When all "burned" to reduce heating costs, those who have turned to the privileges of biomass enjoy their choice. Biomass is a simple, economical and ecological way of heating which will never disappear.
The biomass produced each year on our planet is estimated at 172 billion tons of dry material, while in Greece, the annually available agricultural and forest residues equivalent energy with 3-4 million tons of oil, while the potential of energy crops can, under present circumstances, to overcome comfortable as agricultural and forestry residues. This amount of energy corresponds to 30-40% the amount of oil consumed annually in our country. However, by today's standards, only about 3% of its energy needs, are covered, through the use of available biomass.
A recent census has estimated that the total direct biomass available in Greece consists of approximately 7,500,000 tones of residues in agricultural crops (cereals, maize, cotton, tobacco, sunflower, canes, pomace, etc.), and by 2,700,000 tons of forest logging residues (branches, bark, etc.). Besides being the largest proportion of this biomass, unfortunately still untapped, often is a cause of many unpleasant situations (fires, difficulty performing work, spread of diseases, etc.). Inevitably, therefore, one can conclude that the use of biomass for heating and housing sector is respected proposal.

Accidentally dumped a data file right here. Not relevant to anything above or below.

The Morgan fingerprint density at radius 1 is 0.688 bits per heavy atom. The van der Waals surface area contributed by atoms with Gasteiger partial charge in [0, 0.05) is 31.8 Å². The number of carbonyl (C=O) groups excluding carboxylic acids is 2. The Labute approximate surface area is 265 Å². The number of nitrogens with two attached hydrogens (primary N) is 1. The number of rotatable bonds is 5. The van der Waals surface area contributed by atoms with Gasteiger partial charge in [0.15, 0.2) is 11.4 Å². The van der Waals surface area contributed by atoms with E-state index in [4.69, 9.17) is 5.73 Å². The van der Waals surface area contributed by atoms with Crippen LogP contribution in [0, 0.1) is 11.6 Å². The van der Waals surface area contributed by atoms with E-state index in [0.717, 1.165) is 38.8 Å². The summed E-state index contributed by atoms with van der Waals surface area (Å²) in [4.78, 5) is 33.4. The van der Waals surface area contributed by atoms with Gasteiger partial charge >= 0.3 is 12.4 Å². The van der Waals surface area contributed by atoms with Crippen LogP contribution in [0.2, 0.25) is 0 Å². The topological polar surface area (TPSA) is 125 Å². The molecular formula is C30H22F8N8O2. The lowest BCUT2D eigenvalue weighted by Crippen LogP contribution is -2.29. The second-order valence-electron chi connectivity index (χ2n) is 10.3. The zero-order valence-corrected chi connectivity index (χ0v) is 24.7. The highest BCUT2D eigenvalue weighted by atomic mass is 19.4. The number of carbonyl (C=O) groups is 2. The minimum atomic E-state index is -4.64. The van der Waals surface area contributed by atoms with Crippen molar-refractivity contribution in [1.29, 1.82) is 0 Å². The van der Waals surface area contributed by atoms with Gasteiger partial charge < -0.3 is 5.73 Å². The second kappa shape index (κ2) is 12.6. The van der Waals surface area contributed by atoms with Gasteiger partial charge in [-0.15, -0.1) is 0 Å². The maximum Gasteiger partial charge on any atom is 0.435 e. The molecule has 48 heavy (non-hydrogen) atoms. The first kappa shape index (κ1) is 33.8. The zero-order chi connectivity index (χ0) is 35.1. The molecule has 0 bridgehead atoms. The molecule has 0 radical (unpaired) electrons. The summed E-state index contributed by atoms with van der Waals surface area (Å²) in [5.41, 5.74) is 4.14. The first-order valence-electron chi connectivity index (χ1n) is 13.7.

How do we evaluate the quality of combustion
Like all combustion technologies, so the domestic biomass heating systems are evaluated based on the following key features:
– The efficiency (%), defined as the ratio of the useful heat generated by the combustion system to the provided burning energy (expressed as to the lower heating value).
– The emissions from combustion, which relate mainly to various air pollutants such as carbon monoxide (CO), nitrogen oxides (NOx) and sulfur (SOx), unburned organic compounds and particulates. The main objective of any combustion system is to maximize efficiency while minimizing emissions. This can be achieved, by suitable design of the system, proper fuel selection and appropriate settings during operation, e.g. the supply of combustion air.
By definition, biomass is essentially any material that directly or indirectly has a biological (organic) origin. If the biomass used as fuel for energy production, we are talking about solid, liquid and gaseous biofuels, according to their physical form. Solid biofuels include a wide range of materials, such as pellets, firewood, pits, etc., and thei are used to generate heat in the residential sector. There is a huge variety of materials with very different characteristics that can be described as solid biofuel. In practice, the forms of solid biofuels are commercially available specific and mainly include the following:
– The pellets, are small cylindrical particles, having a typical diameter 6 – 8 mm produced from a biomass compression process. In general, the production process of pellets ensures the uniformity of the fuel and low humidity (<10 wt%). Today, the vast majority of the pellets on the market, are made of wood and characterized by low ash levels. It is also possible to manufacture pellets from other materials (eg straw), the production and use in the residential sector but their very limited due to high ash content. In the Greek market, wood pellets are usually handled in the 15 kg packages.